• If you are considering dietary supplements, keep in mind that they can cause health problems if not used correctly, and some may interact with prescription or nonprescription medications or other dietary supplements you take. Your health care provider can advise you. If you are pregnant or nursing a child, or if you are considering giving a child a dietary supplement, it is especially important to consult your (or your child’s) health care provider. To learn more, visit NCCAM’s Web page on dietary supplements.
  • Be sure to tell all your health care providers about any complementary health approaches you use. Give them a full picture of what you do to manage your health. This will help ensure coordinated and safe care.


*Certain chronic conditions, several of which cause pain, may occur together; some individuals have two or more of these problems. These conditions include chronic fatigue syndrome, endometriosis, fibromyalgia, interstitial cystitis (painful bladder syndrome), irritable bowel syndrome, temporomandibular joint dysfunction, and vulvodynia (chronic vulvar pain). It is not known whether these disorders share a common cause.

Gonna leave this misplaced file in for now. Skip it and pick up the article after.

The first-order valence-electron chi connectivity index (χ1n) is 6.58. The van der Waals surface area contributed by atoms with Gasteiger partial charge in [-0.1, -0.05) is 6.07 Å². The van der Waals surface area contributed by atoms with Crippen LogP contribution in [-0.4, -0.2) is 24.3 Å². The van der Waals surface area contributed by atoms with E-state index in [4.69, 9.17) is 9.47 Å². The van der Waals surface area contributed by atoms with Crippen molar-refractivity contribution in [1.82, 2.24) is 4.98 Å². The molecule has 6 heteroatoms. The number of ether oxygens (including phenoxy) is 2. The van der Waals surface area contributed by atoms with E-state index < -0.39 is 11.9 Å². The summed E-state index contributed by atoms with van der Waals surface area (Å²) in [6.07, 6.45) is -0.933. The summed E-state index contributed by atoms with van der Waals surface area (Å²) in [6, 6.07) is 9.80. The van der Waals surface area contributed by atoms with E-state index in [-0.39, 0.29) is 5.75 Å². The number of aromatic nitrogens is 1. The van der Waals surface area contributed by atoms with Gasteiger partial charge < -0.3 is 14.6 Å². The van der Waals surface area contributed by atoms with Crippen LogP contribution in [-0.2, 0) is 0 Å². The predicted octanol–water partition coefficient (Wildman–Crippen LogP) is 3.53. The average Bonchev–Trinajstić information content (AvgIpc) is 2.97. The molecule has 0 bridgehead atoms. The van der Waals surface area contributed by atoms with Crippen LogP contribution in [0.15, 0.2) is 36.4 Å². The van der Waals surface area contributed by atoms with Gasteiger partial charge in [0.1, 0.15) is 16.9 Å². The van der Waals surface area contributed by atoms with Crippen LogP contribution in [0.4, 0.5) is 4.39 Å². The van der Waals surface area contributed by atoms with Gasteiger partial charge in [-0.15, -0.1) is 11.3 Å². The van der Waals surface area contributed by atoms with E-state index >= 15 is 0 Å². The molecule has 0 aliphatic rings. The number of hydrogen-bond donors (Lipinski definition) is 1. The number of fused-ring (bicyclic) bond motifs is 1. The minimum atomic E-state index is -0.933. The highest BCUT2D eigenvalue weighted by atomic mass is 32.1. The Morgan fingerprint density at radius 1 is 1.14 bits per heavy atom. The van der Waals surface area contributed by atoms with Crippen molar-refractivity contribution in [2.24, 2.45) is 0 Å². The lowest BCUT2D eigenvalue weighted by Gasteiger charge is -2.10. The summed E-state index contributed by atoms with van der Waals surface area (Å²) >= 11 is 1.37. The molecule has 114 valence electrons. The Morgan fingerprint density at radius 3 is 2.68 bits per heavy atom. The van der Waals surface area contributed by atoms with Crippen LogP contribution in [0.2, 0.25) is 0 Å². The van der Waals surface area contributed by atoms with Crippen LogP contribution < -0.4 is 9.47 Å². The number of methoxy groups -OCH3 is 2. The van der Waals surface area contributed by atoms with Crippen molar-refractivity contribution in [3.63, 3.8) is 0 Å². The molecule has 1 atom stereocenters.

For more information about chronic pain, visit the National Institute of Neurological Disorders and Stroke http://www.ninds.nih.gov/

References

Bronfort G, Haas M, Evans R, et al. Evidence-informed management of chronic low back pain with spinal manipulation and mobilization. http://www.ncbi.nlm.nih.gov/pubmed/18164469. Spine Journal. 2008;8(1):213–225.
Bronfort G, Nilsson N, Haas M, et al. Non-invasive physical treatments for chronic/recurrent headache. http://www.ncbi.nlm.nih.gov/pubmed/15266458. Cochrane Database of Systematic Reviews. 2004;(3):CD001878 [edited 2009]. Accessed at www.thecochranelibrary.com on February 18, 2013.
Cherkin DC, Sherman KJ, Kahn J, et al. A comparison of the effects of 2 types of massage and usual care on chronic low back pain. A randomized, controlled trial. http://www.ncbi.nlm.nih.gov/pubmed/21727288. Annals of Internal Medicine. 2011;155:1–9.